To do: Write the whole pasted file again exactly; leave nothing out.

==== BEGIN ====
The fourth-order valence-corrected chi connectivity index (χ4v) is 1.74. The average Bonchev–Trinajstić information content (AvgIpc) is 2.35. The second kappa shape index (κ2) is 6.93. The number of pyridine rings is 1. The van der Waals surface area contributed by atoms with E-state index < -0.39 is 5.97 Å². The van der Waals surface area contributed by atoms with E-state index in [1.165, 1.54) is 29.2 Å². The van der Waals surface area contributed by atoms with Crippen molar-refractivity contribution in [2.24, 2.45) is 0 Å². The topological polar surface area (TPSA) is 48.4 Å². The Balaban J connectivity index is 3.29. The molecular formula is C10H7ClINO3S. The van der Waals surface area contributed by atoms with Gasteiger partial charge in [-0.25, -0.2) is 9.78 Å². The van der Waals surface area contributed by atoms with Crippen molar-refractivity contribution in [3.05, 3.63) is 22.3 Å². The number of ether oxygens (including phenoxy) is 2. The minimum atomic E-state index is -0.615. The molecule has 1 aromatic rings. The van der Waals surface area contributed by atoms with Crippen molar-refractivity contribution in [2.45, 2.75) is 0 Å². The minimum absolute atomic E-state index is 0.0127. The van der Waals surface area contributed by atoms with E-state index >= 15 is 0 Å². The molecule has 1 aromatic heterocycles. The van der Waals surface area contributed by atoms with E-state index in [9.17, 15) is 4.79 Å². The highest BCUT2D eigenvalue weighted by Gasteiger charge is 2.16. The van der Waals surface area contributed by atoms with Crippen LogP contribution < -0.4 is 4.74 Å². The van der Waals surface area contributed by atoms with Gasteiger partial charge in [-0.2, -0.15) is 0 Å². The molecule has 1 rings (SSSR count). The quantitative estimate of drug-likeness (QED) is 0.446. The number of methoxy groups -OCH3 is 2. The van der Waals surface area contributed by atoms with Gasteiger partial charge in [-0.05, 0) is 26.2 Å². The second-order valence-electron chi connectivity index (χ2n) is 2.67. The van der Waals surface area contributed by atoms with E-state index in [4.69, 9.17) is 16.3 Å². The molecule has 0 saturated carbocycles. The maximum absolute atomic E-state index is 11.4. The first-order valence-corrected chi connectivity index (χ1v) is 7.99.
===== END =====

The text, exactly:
The fourth-order valence-corrected chi connectivity index (χ4v) is 1.74. The average Bonchev–Trinajstić information content (AvgIpc) is 2.35. The second kappa shape index (κ2) is 6.93. The number of pyridine rings is 1. The van der Waals surface area contributed by atoms with E-state index < -0.39 is 5.97 Å². The van der Waals surface area contributed by atoms with E-state index in [1.165, 1.54) is 29.2 Å². The van der Waals surface area contributed by atoms with Crippen molar-refractivity contribution in [2.24, 2.45) is 0 Å². The topological polar surface area (TPSA) is 48.4 Å². The Balaban J connectivity index is 3.29. The molecular formula is C10H7ClINO3S. The van der Waals surface area contributed by atoms with Gasteiger partial charge in [-0.25, -0.2) is 9.78 Å². The van der Waals surface area contributed by atoms with Crippen molar-refractivity contribution in [3.05, 3.63) is 22.3 Å². The number of ether oxygens (including phenoxy) is 2. The minimum atomic E-state index is -0.615. The molecule has 1 aromatic rings. The van der Waals surface area contributed by atoms with Crippen molar-refractivity contribution in [2.45, 2.75) is 0 Å². The minimum absolute atomic E-state index is 0.0127. The van der Waals surface area contributed by atoms with E-state index >= 15 is 0 Å². The molecule has 1 aromatic heterocycles. The van der Waals surface area contributed by atoms with E-state index in [9.17, 15) is 4.79 Å². The highest BCUT2D eigenvalue weighted by Gasteiger charge is 2.16. The van der Waals surface area contributed by atoms with Crippen LogP contribution < -0.4 is 4.74 Å². The van der Waals surface area contributed by atoms with Gasteiger partial charge in [-0.2, -0.15) is 0 Å². The molecule has 1 rings (SSSR count). The quantitative estimate of drug-likeness (QED) is 0.446. The number of methoxy groups -OCH3 is 2. The van der Waals surface area contributed by atoms with Gasteiger partial charge in [-0.05, 0) is 26.2 Å². The second-order valence-electron chi connectivity index (χ2n) is 2.67. The van der Waals surface area contributed by atoms with E-state index in [4.69, 9.17) is 16.3 Å². The molecule has 0 saturated carbocycles. The maximum absolute atomic E-state index is 11.4. The first-order valence-corrected chi connectivity index (χ1v) is 7.99.